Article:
Around the Studio: Lunch Club

by Emily Twaddell

Thoughts on Lunch at the Shop: The Art and Practice of the Midday Meal by Peter Miller, owner of a design bookshop in Seattle, WA.

“... never a typical job but often a very good lunch”

Bookseller Peter Miller trained as a chef with Maurice Thuillier before launching his shop, Peter Miller Books in Seattle. The shop is well known for its collection of architecture and design books, along with drawing and office supplies and home goods bearing names like Zumthor and Nendo. But we’re not here for the elegant pencils. We’re here about the lunch.

You might be familiar with the Invo kitchen—after all, we do blog, tweet, and Flickr about it pretty often. Cooking and eating together is so important here that new hires, including interns, might find themselves on deck for the next meal before they have even changed into their indoor shoes. Sharing meals at Invo started long before the beautiful kitchen, however. Donna Driscoll, one of the first engineers in the Slicon Valley office, says of then start-up studio, “We did everything ourselves, even making daily lunches for each other. That was a part of the day I loved, sitting down and eating together. I would bring in a lot of veg I was growing in my garden. ... People underestimate how powerful the mere act of sitting down to have a meal together can have on the bonding experience. We felt like family.”


Eric Benoit cooking lunch. His meals are not to be missed!

In a 2103 interview with Bon Appetit Miller is quoted, “There’s a time when you look and you see eight people bent over their little clear-plastic containers. You see lunch isolating everybody. It didn’t matter to me if I made the whole meal and four people ate together or if we all worked on it and we all eat together; I just liked the idea that it was in common.” For Invo'ites, this is the key: the common gathering. It gives everyone permission to take a real break, to relax. It’s inclusive without being forced—many of us are natural introverts and need some quiet to recharge, but we still need to eat!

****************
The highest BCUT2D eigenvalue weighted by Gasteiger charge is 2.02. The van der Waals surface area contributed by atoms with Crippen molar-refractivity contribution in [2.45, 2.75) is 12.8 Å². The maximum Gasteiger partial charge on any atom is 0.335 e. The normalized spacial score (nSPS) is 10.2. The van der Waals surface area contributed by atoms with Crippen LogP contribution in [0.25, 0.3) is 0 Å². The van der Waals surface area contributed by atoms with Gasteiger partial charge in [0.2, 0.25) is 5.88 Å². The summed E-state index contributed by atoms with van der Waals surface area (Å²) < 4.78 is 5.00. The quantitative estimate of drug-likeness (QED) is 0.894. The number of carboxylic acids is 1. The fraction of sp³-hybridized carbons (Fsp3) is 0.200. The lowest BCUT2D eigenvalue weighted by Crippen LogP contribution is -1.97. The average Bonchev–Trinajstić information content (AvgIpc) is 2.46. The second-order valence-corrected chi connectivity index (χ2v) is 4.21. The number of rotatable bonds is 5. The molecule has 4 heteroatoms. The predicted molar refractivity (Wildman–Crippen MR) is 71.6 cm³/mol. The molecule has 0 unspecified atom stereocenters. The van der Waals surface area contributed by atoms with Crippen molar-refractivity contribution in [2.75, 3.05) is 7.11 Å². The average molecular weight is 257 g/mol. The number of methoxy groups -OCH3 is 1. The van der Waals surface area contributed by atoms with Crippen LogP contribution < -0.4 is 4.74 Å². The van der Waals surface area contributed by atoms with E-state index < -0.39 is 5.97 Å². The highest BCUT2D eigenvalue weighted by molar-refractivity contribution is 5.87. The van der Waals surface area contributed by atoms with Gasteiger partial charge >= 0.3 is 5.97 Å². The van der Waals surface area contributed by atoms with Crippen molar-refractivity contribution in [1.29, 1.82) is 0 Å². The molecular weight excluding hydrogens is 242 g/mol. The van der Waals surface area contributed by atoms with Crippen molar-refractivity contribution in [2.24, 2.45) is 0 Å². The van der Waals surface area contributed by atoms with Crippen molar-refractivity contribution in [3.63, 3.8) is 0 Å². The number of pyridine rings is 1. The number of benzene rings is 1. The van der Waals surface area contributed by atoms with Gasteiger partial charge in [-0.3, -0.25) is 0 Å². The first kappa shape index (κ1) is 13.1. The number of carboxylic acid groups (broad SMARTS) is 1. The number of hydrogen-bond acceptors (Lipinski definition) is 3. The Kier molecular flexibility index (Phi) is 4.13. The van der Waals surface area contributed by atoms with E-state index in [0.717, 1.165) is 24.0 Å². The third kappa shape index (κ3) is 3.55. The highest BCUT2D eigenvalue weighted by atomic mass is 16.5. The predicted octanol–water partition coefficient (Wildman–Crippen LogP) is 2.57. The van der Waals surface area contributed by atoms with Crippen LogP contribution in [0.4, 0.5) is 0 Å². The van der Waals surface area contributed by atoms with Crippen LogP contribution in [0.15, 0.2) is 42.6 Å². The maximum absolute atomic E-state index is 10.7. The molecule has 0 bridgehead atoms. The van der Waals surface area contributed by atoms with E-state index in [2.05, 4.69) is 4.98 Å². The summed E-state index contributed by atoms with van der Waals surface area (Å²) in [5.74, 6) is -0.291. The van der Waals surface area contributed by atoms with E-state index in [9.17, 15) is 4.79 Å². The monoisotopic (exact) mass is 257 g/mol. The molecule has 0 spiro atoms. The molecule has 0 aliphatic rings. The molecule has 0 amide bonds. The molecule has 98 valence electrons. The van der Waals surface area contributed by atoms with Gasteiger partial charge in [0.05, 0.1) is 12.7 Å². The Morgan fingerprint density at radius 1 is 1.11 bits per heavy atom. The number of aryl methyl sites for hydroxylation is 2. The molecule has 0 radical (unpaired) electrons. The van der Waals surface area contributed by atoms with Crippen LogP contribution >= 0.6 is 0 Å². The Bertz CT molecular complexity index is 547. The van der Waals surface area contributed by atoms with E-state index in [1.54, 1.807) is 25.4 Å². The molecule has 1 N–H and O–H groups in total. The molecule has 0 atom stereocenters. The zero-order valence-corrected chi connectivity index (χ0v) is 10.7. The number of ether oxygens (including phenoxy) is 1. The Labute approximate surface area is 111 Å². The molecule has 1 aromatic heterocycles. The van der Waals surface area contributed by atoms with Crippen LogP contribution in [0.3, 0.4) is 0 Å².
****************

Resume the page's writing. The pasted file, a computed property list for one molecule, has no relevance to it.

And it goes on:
What is most impressive is that, for some years, Peter Miller managed to achieve the same effect *without* a kitchen. The very first group lunch he made involved washing the lettuce in a huge industrial sink next to the freight elevator and mixing the salad in a battered stainless steel bowl he borrowed from a nearby bar. Since then they have equipped their back-room-lunch area with a small food-prep table that quite literally sets the stage and protects the lunch-making space. A refrigerator and a microwave, cooktop, oven, and sink have followed, so that they can accomodate a broad range of cooking styles, using fresh ingredients. Just like Invo!

Lunch at the Shop is a cookbook wrapped in a treatise about the virtues of shared meals at work. Since most offices do not have the facilities for cooking, none of the recipes require an oven or stove, or the pots and pans they would use. Miller prefaces the recipe with an excellent, descriptive list of recommended supplies and equipment along with some basic cooking tips. And the recipes, well, there are more than 50, so it will take us some time to work our way through that many lunches. We will let you know.

As designers, we love beautiful books and this one is no exception. Blogger Terry Vlassopoulos mirrors my own reaction when she writes, “It reminds me of Strunk and White's The Elements of Style. I have the pretty version, the compact red hardcover with thick, glossy pages, perfect typography and brightly colored illustrations by Maira Kalman. Lunch at the Shop shares a similar aesthetic, right down to the red cover, but they have other things in common, too. Where The Elements of Style provides building blocks for good writing, Lunch at the Shop gives a framework for the less daunting subject of lunch.” 

WIth its drafting-styled illustrations and enticing photographs, thoughtful editorializing and clear instructions, this is a cookbook for the artist and the writer. And, of course, for the midday break at your favorite atelier, digital or otherwise. 

lunch-openbook lunch-book-cropped

Topics: culture of learning, studio culture